Sherdil: The Pilibhit Saga Is Over-Stretched And Under-Cooked

Srijit Mukherji selects a superb story but slowly drains the delicious ironies out of it
Sherdil: The Pilibhit Saga Is Over-Stretched And Under-Cooked

'Waqt hamein kha jaata hai aur hum ban jaate hain uski tatti.' This dialogue is uttered in the second hour of Sherdil: The Pilibhit Saga. Two men – Gangaram, the sarpanch of a tiny village in UP, and Jim, a poacher – are taking a dump together. Both have eaten dodgy food which has given them the runs. There are lines like 'idhar bhi haalat paani paani hai.' We even hear farting sounds. But in the midst of this scatological emergency, we get musings on life, religion and the hubris of human beings who ultimately, will be reduced to shit by time.

This scene encapsulates all that is admirable and annoying about Srijit Mukherji's Sherdil: The Pilibhit Saga. The film is inspired by true events, which happened at the Pilibhit Tiger Reserve in 2017. A government scheme assured 10 lakh rupees to the family of anyone who was killed by a tiger. This caused the desperately poor villagers who lived around the reserve to actively try and commit tiger-assisted suicide so that their families could benefit.

It's a fascinating story reminiscent of Anusha Rizvi's superb Peepli Live in which a poor farmer, crushed under debt, decides to commit suicide so the loans can be waived off and his family can get compensation from the government. The film also has echoes of the 1999 Camera d'Or winning Malayalam film Marana Simhasanam, in which an impoverished farmer who steals coconuts is falsely accused of murder and sentenced to death by electrocution so that an electric chair, funded by the World Bank, which has just arrived in the village can be put to use. The hapless man becomes a local celebrity.

Sherdil: The Pilibhit Saga had the potential for the same sort of biting, dark satire. It is a Kafkaesque tragi-comedy that no writer could make up. Srijit, who has also written the film, attempts to weave the material into a larger meditation on the deteriorating relationship between man and nature, the cruelty, indifference and opportunism of the political system and the inherent absurdity of the human condition, especially religion. But these threads aren't woven into the storytelling with any delicacy. As the aforementioned potty scene demonstrates, the film has the subtlety of a sledgehammer.

The burden of philosophizing is placed on Jim, played by Neeraj Kabi in dreadlocks. Jim, who tells Gangaram that he has been named after Jim Corbett, is a criminal, jungle lover and poet rolled into one. He considers the jungle his office. In case we don't fully understand his multitasking abilities, Srijit has Gangaram tell him – 'kabhi kabhi shikari se zyada kavi lagte ho.' Jim says lines like, 'Ghas ki phusphus samajhni hogi aur sabse zyada iske sannate ki izzat karni hogi.' It is a testament to Neeraj's skill as an actor that he can deliver these dialogues without looking excessively foolish.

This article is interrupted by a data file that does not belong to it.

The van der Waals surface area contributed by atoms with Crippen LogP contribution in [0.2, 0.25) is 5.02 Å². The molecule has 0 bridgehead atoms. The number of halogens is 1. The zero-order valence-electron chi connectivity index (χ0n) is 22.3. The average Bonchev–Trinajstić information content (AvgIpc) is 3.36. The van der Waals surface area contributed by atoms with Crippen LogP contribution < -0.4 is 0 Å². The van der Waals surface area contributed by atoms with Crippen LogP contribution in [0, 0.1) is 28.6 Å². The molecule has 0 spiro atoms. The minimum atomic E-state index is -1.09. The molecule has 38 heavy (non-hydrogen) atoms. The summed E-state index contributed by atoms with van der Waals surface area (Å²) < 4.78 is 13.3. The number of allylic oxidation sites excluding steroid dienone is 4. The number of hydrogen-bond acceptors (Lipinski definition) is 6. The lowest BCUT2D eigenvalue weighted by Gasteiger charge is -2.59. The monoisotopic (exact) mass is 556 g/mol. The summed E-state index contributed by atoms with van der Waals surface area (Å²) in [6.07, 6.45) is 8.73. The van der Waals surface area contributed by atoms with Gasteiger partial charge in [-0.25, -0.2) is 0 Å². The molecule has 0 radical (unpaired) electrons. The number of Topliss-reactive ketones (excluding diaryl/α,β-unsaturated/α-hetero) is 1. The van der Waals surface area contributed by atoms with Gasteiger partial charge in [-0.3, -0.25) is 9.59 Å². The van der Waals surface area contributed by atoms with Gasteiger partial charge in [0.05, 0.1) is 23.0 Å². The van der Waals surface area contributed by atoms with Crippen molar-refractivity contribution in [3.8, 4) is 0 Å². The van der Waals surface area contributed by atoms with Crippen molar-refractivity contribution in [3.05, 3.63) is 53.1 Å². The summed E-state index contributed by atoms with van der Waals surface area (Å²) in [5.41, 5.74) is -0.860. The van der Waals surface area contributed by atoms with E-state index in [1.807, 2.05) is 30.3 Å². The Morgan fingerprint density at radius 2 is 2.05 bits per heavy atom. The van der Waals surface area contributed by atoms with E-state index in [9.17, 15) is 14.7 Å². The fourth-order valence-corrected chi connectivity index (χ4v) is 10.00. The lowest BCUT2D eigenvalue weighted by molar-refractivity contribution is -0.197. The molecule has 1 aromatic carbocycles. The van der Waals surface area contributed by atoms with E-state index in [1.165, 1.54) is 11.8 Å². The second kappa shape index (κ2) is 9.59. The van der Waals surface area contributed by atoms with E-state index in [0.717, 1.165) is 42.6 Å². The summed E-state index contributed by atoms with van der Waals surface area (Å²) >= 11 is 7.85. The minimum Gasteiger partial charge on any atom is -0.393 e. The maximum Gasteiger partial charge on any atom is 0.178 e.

The most formidable weapon in Srijit's arsenal is lead actor Pankaj Tripathi, who plays Gangaram. Gangaram is written as an earnest, righteous simpleton.  At least twice in the film, other characters comment on how innocent or bhola Gangaram is. This depiction of a villager as naïve but morally superior is a Bollywood cliché that has been flogged for decades – remember Manoj Kumar's 1967 film Upkar? But Gangaram doesn't have that obvious heroism. He's a bumbling, amiable man whose circumstances force him into becoming the sherdil of the title.

Pankaj's unforced performance lifts the mediocre writing. Much of the first half has Gangaram wandering alone in the forest. The film begins with a voiceover from another character but here, suddenly, we start to hear Gangaram's thoughts – presumably because he has no one to talk to and Srijit doesn't trust the audience enough to let us infer what Gangaram is feeling.

Soon enough, a monotony sets in, in both content and visuals – DOP Tiyash Sen works hard to make the jungle a sort of primal, mysterious space where life teems. There are several close-ups of insects. The insistent foregrounding of tiny creatures which lurk everywhere reminded me of other films in which the technique has been more skillfully deployed such as the Malayalam film Kala and more recently, Shaunak Sen's brilliant documentary All That Breathes. Here the atmospherics or tension don't build.

But Pankaj persists. There are small, throwaway moments and lines that feel improvised. In the climax, set in a courtroom, Gangaram delivers an impassioned monologue about the place that people like him and the villagers occupy in the world. His eyes have just a hint of tears and his voice shakes with hurt and anger. By then, the ideas in the film have sputtered out and yet Pankaj forces you to pay attention.

Sayani Gupta, who plays Gangaram's harried wife, doesn't find her footing. Her character, a firebrand who puts her husband and the other elders in the village in their place, is too poorly written. Which is the overarching problem with Sherdil: The Pilibhit Saga. It suffers from being over-stretched and under-cooked. Srijit, who also has a cameo in the film, selects a superb story but slowly drains the delicious ironies out of it.

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